Undergraduate Bulletin

Fall 2018 – Spring 2019

Academic Honors 

Selection of students for honors is based primarily on University records and recommendation (not on application). Some of the disciplinary national honor societies require application and have established criteria for eligibility. Interested students should approach the relevant department or program.

Honor Societies

Besides the annual awards listed in the Scholarships and Awards chapter, in­duction into an honor society acknowledges the student’s outstanding academic performance.

Phi Beta Kappa

Phi Beta Kappa is the nation’s oldest academic honor society.  Since 1776, the organization has been devoted to fostering the liberal ideal in education and encouraging the spirit of critical inquiry.  To found a Phi Beta Kappa chapter, campuses participate in a three-year process with extensive analysis.  Each institution must demonstrate that it provides students with the educational opportunities that fulfill the organization’s vision for undergraduate education.  Of the many colleges and universities in the United States, only about 10% have been awarded Phi Beta Kappa chapters.  Stony Brook’s chapter dates back to 1974.  

Admission is by election, based on the breadth and balance of a student’s college record as well as superior academic performance.  By the rules of the national organization, chapters are allowed to elect no more than 10% of a graduating class.   From each graduating class, 90% will be elected as seniors and 10% as juniors.  Because student achievement varies from year to year, there is also some variability in the level of achievement that allows the chapter to elect students.  However, most recently, the minimum cumulative GPA for seniors was 3.64 and the minimum for juniors was 3.95.  To be elected, a student must have completed 60 credits at Stony Brook (excluding transfer, AP, or other test credits).  Seniors may only be elected when they have applied for graduation.  They must have completed their graduation requirements or be enrolled in courses that will enable them to complete those requirements.  To be elected as a junior, a student must have completed 15 upper division credits at Stony Brook in content courses (e.g., teaching assistant and research credits do not count toward the requirement).  In addition, students who have been found guilty of academic dishonesty are not eligible for Phi Beta Kappa.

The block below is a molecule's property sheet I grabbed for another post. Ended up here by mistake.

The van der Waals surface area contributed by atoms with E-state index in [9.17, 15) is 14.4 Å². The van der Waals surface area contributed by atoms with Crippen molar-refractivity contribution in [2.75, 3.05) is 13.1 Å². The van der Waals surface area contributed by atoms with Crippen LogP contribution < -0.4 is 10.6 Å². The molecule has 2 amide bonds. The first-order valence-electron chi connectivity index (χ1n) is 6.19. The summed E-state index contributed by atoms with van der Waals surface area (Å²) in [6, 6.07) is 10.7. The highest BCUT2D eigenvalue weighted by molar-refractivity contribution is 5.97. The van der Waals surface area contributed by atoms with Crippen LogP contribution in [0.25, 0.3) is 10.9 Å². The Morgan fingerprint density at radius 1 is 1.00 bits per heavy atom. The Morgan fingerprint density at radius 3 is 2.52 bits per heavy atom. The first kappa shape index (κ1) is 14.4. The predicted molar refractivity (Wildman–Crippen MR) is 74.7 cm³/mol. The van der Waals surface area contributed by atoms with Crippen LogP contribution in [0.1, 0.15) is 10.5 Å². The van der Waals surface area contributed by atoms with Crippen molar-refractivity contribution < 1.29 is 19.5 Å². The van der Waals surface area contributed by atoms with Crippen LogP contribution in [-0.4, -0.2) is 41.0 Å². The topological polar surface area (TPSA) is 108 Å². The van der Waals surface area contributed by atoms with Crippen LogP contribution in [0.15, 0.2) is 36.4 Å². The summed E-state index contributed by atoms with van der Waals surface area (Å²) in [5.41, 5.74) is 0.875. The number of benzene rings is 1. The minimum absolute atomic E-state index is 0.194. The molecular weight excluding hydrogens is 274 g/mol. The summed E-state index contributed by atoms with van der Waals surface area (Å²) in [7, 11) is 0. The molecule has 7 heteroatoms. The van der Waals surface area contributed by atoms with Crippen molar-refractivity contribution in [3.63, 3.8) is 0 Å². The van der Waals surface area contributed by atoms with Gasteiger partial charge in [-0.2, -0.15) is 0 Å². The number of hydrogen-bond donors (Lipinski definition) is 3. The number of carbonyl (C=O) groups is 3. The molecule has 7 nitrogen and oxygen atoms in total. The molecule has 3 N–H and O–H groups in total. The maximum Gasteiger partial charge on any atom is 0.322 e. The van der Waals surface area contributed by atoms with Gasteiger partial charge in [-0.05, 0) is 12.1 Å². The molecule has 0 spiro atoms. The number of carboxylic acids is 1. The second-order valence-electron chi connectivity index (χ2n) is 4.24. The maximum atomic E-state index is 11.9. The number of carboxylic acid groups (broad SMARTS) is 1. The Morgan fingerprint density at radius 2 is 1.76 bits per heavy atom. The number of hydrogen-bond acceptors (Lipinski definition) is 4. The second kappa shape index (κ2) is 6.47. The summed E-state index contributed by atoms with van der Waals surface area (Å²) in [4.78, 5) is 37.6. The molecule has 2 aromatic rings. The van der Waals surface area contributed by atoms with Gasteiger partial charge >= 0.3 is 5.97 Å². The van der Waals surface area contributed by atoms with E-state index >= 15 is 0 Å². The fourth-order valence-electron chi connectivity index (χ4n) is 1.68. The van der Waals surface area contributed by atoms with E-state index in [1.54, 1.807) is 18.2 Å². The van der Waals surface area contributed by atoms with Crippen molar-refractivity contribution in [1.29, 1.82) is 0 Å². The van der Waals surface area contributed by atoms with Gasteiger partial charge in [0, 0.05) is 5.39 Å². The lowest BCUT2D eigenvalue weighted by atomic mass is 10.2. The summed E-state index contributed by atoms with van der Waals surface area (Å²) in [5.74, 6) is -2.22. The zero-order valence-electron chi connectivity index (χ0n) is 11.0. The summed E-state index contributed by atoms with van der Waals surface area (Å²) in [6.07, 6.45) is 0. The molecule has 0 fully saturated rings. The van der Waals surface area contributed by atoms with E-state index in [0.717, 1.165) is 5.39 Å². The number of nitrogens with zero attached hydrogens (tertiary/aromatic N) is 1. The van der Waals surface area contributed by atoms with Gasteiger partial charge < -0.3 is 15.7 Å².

The national organization provides a number of stipulations that guide elections for each chapter.   Because Phi Beta Kappa stipulations focus on the liberal arts, the committee evaluates students who have enrolled in the College of Arts and Sciences, the School of Marine and Atmospheric Sciences, as well as select majors from the College of Engineering and Applied Sciences (i.e., AMS and Computer Science).  Two additional stipulations require particular emphasis: 

1. “Weight shall be given to the breadth and depth of study in the liberal arts and sciences, taking into account the number, variety, and level of courses taken outside the requirements of the major, and the proportion of the candidate’s overall program those courses constitute. Consideration shall also be given to the number of elective courses taken above the introductory, or general education, level.” 

Completion of the College of Arts and Sciences DEC satisfies this stipulation. 

Students pursuing the Stony Brook Curriculum (SBC) must complete specific additional requirements to meet Phi Beta Kappa's stipulation for breadth and depth. Students must complete:

  1.  9 credits in QPS, SNW, or STEM+.
  2.  9 credits in ARTS, HUM, or HFA+.
  3.  6 credits in SBS or SBS+. 

No course may be counted twice toward these requirements   . For example, a course that is double certified as ARTS and HUM would only count as three credits toward the requirement. Students may transfer in coursework to cover some of the requirements, but must complete at least ONE course at Stony Brook in each of the a, b, and c groups noted above.  For example, a student may transfer in a QPS course and SNW course, but then must complete at least one QPS, SNW, or STEM+ course at Stony Brook.

2. “Candidates shall have demonstrated, by successful work in high school or college, or in the two together, a knowledge of a second or non-native language at least minimally appropriate for a liberal education. In no case shall this mean less than the completion of the intermediate college level in a second, or non-native, language or its equivalent.”